Activision Blizzard CEO Bobby Kotick Apologizes For 'Tone Deaf' Statement, Read Full Letter Here
Activision CEO Bobby Kotick has issued a letter to his employees following the news that a walkout is planned for tomorrow. The walkout is the latest step employees are taking to improve work conditions following details of a lawsuit against Activision Blizzard from the state of California over reported gender discrimination and sexual harassment in the workplace going public.
Game Informer has obtained a copy of the letter from Kotick to the company as a whole, stating that it has “been a difficult and upsetting week.” The letter goes on to denounce the initial Activision Blizzard response, agreeing with the community that the messaging was “tone deaf” and that it is “imperative” that the teams come together and “acknowledge all perspectives and experiences and respect the feelings of those who have been mistreated in any way.” He added, “I’m sorry that we did not provide the right empathy and understanding.”
The letter continues, saying:
Many of you have told us that active outreach comes from caring so deeply for the Company. That so many people have reached out and shared thoughts, suggestions, and highlighted opportunities for improvement is a powerful reflection of how you care for our communities of colleagues and players – and for each other. Ensuring that we have a safe and welcoming work environment is my highest priority. The leadership team has heard you loud and clear.
We are taking swift action to be the compassionate, caring company you came to work for and to ensure a safe environment. There is no place anywhere at our Company for discrimination, harassment, or unequal treatment of any kind.
We will do everything possible to make sure that together, we improve and build the kind of inclusive workplace that is essential to foster creativity and inspiration.
Kotick also details an immediate plan of action, with the first mandate of enlisting the help of an external law firm called WilmerHale. WilmerHale will investigate current policies within the company to “ensure that we have and maintain the best practices to promote a healthy and inclusive workplace.” Given the inflammatory and egregious nature of the allegations at hand, WilmerHale is likely to face an especially challenging task.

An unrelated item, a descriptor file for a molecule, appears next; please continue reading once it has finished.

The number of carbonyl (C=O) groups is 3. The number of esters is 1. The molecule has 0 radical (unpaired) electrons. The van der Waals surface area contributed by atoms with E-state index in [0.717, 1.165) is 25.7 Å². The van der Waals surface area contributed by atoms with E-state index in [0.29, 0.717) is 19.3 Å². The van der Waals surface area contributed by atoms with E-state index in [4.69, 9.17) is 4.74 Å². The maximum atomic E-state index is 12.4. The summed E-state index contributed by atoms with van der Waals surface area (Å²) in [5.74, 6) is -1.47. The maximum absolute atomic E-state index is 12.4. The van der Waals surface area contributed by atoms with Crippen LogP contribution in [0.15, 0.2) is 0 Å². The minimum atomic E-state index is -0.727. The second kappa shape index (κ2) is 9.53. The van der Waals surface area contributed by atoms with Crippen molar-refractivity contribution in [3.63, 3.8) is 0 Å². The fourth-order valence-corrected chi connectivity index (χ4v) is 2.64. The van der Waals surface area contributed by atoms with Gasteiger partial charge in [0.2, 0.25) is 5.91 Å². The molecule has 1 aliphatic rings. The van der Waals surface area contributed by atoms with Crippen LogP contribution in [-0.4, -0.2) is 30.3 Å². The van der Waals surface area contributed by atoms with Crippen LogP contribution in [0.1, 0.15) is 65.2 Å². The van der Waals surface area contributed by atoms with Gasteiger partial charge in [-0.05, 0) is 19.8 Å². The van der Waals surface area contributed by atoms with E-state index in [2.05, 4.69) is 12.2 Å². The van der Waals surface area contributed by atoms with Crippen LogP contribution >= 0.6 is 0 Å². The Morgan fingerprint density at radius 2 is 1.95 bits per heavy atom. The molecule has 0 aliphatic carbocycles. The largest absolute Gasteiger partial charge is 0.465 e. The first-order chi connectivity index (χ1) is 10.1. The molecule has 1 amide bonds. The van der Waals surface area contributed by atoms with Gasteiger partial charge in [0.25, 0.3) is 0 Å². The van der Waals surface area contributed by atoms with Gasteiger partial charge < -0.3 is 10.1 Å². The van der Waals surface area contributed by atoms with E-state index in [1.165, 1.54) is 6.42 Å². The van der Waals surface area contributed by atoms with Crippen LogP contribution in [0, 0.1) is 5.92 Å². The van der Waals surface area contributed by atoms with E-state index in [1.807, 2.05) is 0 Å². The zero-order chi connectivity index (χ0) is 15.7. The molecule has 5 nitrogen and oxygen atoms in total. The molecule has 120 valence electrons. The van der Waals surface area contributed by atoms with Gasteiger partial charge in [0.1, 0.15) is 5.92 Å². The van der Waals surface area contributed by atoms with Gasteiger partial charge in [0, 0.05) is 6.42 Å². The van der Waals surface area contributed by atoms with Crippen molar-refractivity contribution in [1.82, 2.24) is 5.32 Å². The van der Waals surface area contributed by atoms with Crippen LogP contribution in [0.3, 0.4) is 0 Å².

The CEO also provides contact information for Stephanie Avakian, who is revealed to be most recently the Director of the United States Securities and Exchange Commission’s Division of Enforcement. This contact information is to be used by anyone that feels or has felt uncomfortable while working at Activision Blizzard in conjunction with the ongoing investigation.
As for what’s next ahead of the court proceedings going forward, Kotick has listed the below actionable items in response to the aforementioned lawsuit:
- Employee Support. We will continue to investigate each and every claim and will not hesitate to take decisive action. To strengthen our capabilities in this area, we are adding additional senior staff and other resources to both the Compliance team and the Employee Relations team.
- Listening Sessions. We know many of you have inspired ideas on how to improve our culture. We will be creating safe spaces moderated by third parties for you to speak out and share areas for improvement.
- Personnel Changes. We are immediately evaluating managers and leaders across the Company. Anyone found to have impeded the integrity of our processes for evaluating claims and imposing appropriate consequences will be terminated.
- Hiring Practices. Earlier this year, I sent an email requiring all hiring managers to ensure they have diverse candidate slates for all open positions. We will be adding compliance resources to ensure that our hiring managers are, in fact, adhering to this directive.
- In-game Changes. We have heard the input from employee and player communities that some of our in-game content is inappropriate. We are removing that content.
The message ends with a message of support and a desire to offer a “welcoming, comfortable, and safe” work culture. To learn more about the harassment lawsuit, please refer to our previous coverage here.
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